Andrew Packer wrote “Obamacare Decision Says: ‘We Can Tax You on Anything – Whether You Buy It or Not‘” Well, yes, true. Yet his post, like all the others’ I’ve read, doesn’t capture the ugly symmetry in this Supreme Court decision.
In 1913, the 16th Amendment to the constitution pretty much completed the Federal government’s power to tax everything we earn and do what they want with it. In other words, everything we do is taxable.
Now, with the new Obama court ruling, the Supreme Court says the government can arbitrarily tax me for things of it’s choosing that I DON’T do. The other half is now complete! The government can now tax me on everything I DO do, and everything I DON’T do.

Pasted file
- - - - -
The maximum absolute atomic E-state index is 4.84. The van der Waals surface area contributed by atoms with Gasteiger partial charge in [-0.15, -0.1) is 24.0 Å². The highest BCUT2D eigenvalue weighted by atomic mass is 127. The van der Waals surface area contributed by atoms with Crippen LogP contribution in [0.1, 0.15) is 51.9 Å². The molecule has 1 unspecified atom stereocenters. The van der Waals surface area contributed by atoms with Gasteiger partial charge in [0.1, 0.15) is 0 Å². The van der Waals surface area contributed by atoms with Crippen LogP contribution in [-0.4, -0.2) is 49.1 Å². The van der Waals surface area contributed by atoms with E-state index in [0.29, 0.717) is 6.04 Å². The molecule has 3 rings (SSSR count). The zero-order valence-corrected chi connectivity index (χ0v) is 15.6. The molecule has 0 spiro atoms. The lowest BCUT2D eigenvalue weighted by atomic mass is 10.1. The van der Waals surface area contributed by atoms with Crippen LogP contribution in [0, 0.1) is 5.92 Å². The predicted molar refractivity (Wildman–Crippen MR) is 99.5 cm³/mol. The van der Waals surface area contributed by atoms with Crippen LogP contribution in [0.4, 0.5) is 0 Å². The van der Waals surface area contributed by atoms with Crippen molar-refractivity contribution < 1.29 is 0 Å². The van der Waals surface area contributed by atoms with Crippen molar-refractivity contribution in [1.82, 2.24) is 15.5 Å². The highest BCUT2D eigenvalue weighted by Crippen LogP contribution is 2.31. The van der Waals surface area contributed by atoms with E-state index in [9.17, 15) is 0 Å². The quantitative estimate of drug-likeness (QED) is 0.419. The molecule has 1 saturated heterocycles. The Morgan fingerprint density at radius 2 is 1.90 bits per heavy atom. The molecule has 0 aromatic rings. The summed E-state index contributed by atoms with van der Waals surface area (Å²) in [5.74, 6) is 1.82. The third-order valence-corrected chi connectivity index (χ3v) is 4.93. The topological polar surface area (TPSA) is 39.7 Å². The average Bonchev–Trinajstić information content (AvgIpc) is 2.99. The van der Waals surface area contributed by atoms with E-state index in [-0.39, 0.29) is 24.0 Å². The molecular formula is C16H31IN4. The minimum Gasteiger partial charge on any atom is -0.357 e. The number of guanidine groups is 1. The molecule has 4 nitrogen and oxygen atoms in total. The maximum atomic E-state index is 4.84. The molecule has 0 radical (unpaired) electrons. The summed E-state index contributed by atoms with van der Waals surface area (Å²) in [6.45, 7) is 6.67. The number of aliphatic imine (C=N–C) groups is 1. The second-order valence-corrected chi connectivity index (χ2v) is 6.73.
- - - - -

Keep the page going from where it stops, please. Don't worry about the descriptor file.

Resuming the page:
With regard to taxing things I DO do, the 2006 Murphy case surprised me in as much as it expands Congress’ ability to define things. The Court stated that “[a]lthough the ‘Congress cannot make a thing income which is not so in fact,’ [ . . . ] it can label a thing income and tax it, so long as it acts within its constitutional authority, which includes not only the Sixteenth Amendment but also Article I, Sections 8 and 9.”
With the Obama expansion to include taxing what I DON’T do, Congress’ power seems complete and absolute. Is there any constitutional, or statutory, or case law precedence against taxing what I don’t do?